Kristen A. Young, counsel to the Corporate Department of our Boston office, represents clients in a broad range of general corporate matters, including corporate formation, venture capital financing, mergers and acquisitions, securities law compliance, public and private offerings, and other commercial and financial transactions.
Ms. Young has represented clients in diverse industries, including in the high-technology, semiconductor, telecommunications, retail, manufacturing and restaurant industries, as well as hedge funds and investors in a variety of matters. In this Wall Street View, our host spoke with Kristen Young, Attorney (MA Bar) at ZAG-S&W at the Aegis Capital Corp. Healthcare & Technology Conference 2014 in Las Vegas, NV.
Kristen begins with some thoughts on 506c, “What we’re starting to see slowly but surely, companies are actually starting to take advantage of rule 506c and so many of you might know that the SEC has lifted the ban on solicitation and general advertising in regulation D offerings provided some criteria are met. So specifically, you’re only permitted to sell to accredited investors and you have to take heightened steps to verify that those investors are in fact accredited. Initially there was a lot of reluctance on the part of companies as well as platforms to move from 506b space into 506c space, but more and more we’re seeing companies and platforms get comfortable with the concept and make the move.”
She goes on to explain the difference between 506b and 506c, “Rule 506b allows you to sell an unlimited amount of your securities and an unlimited amount of money to an unlimited amount of accredited investors, so those are, you know high net-worth individuals or individuals with high income or certain institutions or 35 unaccredited investors provided that you don’t generally solicit your securities. 506c allows for general solicitation and advertising of your securities, but you’re only allowed to sell to those accredited investors and you have to take heightened steps to make sure that your investors are in fact accredited.”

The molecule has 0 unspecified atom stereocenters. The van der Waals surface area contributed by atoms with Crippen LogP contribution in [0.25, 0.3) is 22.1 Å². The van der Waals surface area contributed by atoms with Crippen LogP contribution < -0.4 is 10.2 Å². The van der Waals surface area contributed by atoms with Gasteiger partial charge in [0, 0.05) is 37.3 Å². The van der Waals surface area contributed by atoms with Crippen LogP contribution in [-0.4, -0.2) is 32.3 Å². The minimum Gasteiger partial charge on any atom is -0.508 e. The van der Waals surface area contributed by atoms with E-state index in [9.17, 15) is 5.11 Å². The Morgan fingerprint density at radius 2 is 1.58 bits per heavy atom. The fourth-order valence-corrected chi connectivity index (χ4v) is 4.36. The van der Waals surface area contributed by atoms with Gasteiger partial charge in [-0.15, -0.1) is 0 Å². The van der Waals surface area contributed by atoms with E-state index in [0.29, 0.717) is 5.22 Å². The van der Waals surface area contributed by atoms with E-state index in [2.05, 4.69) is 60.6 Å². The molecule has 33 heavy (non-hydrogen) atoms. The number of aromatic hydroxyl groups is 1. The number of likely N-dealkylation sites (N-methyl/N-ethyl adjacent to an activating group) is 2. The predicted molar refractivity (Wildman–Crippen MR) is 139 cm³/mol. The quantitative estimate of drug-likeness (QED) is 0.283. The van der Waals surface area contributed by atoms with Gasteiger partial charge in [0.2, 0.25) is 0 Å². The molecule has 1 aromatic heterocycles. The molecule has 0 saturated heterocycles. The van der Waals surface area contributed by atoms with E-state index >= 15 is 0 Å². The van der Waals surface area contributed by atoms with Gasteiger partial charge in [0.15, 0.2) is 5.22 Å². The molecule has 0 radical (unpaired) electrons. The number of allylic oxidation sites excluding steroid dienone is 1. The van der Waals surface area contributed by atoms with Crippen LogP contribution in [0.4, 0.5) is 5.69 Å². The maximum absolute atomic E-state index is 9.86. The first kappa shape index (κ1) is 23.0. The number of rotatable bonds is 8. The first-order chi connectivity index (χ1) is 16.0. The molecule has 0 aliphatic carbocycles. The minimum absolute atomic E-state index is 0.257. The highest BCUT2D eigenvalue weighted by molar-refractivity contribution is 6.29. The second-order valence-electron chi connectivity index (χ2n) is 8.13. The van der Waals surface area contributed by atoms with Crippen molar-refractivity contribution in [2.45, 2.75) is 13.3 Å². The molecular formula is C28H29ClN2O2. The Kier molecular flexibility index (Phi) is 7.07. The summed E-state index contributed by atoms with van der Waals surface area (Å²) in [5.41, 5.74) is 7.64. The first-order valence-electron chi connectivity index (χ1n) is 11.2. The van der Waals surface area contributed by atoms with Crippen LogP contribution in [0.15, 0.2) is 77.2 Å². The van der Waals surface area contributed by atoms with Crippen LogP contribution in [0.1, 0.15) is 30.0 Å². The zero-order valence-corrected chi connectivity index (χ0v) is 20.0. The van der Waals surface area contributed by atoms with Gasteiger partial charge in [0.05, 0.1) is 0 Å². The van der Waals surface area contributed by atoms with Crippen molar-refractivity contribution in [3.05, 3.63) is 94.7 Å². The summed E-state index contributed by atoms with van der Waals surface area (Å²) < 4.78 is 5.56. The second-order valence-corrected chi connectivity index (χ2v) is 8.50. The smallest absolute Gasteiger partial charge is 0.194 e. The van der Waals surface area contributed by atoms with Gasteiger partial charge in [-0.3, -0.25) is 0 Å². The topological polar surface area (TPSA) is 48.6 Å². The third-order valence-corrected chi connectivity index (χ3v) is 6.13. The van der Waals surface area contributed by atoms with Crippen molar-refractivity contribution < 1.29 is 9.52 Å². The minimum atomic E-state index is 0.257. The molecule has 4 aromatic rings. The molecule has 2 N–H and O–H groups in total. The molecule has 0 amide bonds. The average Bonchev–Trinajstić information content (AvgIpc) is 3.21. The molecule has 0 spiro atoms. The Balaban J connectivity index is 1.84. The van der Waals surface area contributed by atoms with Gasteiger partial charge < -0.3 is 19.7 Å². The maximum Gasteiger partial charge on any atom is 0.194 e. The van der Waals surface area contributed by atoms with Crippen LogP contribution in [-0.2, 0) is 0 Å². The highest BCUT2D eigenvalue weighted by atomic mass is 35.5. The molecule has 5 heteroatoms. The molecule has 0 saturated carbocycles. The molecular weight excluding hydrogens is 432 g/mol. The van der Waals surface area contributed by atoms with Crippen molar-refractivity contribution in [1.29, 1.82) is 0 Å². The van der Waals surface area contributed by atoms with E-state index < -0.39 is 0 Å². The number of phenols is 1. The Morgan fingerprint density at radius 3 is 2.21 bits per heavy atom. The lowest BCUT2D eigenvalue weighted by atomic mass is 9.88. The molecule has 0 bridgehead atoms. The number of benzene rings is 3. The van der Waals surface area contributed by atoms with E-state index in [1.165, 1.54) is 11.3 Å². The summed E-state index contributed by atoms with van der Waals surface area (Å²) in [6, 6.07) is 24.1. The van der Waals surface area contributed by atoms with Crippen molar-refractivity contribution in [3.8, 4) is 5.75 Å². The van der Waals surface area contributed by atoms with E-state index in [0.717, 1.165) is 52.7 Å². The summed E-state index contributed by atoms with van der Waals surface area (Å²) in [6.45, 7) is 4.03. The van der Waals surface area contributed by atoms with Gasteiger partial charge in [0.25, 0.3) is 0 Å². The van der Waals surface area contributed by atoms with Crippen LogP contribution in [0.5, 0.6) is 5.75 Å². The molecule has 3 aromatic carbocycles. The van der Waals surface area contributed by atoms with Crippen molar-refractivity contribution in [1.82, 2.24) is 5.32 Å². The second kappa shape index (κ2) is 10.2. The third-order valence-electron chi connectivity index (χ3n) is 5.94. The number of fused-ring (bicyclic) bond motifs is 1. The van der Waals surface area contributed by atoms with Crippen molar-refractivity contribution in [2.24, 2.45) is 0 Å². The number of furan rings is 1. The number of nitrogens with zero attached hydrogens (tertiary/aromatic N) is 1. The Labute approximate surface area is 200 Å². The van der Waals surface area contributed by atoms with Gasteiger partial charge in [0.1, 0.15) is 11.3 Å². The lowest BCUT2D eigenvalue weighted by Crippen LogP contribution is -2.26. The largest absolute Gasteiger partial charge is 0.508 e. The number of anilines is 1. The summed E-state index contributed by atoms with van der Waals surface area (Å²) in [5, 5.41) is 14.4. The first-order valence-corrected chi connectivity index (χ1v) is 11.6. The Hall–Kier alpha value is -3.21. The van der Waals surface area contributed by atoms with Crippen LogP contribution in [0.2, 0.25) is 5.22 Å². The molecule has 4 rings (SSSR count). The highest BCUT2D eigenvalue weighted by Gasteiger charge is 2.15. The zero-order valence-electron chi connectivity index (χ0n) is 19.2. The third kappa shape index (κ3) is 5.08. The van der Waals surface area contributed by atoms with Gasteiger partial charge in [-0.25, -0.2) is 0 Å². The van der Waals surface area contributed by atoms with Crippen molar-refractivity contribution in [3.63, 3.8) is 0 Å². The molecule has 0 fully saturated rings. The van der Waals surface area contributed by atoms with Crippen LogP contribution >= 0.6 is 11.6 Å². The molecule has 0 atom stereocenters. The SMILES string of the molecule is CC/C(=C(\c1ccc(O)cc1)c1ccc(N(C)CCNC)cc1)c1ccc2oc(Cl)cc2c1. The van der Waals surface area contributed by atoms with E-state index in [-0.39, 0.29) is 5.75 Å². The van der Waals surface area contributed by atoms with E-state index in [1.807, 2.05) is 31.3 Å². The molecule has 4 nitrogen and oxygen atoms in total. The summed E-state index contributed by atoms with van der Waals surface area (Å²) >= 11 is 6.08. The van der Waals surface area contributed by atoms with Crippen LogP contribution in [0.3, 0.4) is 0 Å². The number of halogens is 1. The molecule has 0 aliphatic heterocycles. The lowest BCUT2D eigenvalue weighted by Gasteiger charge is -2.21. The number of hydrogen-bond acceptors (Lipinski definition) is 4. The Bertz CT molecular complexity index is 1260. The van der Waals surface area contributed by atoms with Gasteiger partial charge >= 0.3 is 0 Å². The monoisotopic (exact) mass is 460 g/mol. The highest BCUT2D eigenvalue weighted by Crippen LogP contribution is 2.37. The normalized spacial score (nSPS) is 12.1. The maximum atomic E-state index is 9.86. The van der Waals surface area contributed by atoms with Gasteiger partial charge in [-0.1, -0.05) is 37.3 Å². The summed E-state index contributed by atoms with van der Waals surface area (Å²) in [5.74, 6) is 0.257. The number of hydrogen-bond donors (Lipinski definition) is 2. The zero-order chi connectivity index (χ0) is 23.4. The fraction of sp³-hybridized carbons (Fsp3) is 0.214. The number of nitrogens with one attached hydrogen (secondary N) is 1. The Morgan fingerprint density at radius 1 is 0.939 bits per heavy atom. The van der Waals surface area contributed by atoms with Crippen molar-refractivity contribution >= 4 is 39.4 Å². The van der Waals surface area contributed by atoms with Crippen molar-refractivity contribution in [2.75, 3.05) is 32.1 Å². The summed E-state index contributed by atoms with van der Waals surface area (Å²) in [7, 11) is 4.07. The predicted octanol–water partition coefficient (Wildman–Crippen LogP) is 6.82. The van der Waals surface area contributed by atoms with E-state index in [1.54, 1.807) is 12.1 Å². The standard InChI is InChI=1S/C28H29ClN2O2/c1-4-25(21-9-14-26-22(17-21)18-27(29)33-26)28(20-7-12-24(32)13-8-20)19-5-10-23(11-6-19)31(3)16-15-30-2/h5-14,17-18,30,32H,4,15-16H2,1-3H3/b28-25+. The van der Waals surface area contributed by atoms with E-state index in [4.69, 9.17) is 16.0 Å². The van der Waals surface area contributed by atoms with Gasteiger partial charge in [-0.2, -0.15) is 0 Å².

Kristen explains how 506c is basically “crowdfunding”, but that it doesn’t allow for the whole “crowd” to participate, “I do think of 506c as permitting crowdfunding, but I would say not of the crowd, right? So, you can generally solicit your securities and if you think of crowdfunding as basically raising dollars online from a large number of people, essentially you are crowdfunding except for your not allowed to take all your dollars in from everybody, so the crowd doesn’t get to participate, just a select group of the crowd does.”
She clarifies that the grey area in 506c begins when the company does, “not know what they’re doing. If you are generally soliciting your securities and you’re planning on using rule 506c, that’s fine it’s a permitted exemption. If you’re planning on using 506b, there are different steps you’re going to take – so for example one of the places that we see that our clients might get into trouble is going to a demo day or some sort of pitch competition where they’re actually pitching to a group investors, but it was a group of investors that were generally solicited to be in the room.”
She concludes with a warning: “Be cautious. There are a lot of platforms out there that permit investors to invest in companies that seem exciting and innovative, but you have to remember that it's not shopping on Amazon, and that you need to do you homework and do your [due] diligence just as if you were doing a traditional private placement. And also, be sensitive to the requirements of the law. Not all of the platforms out there are compliant with the laws right now." For more information about Kristen Young and ZAG-S&W LLP, check out their website: http://www.zag-sw.com/
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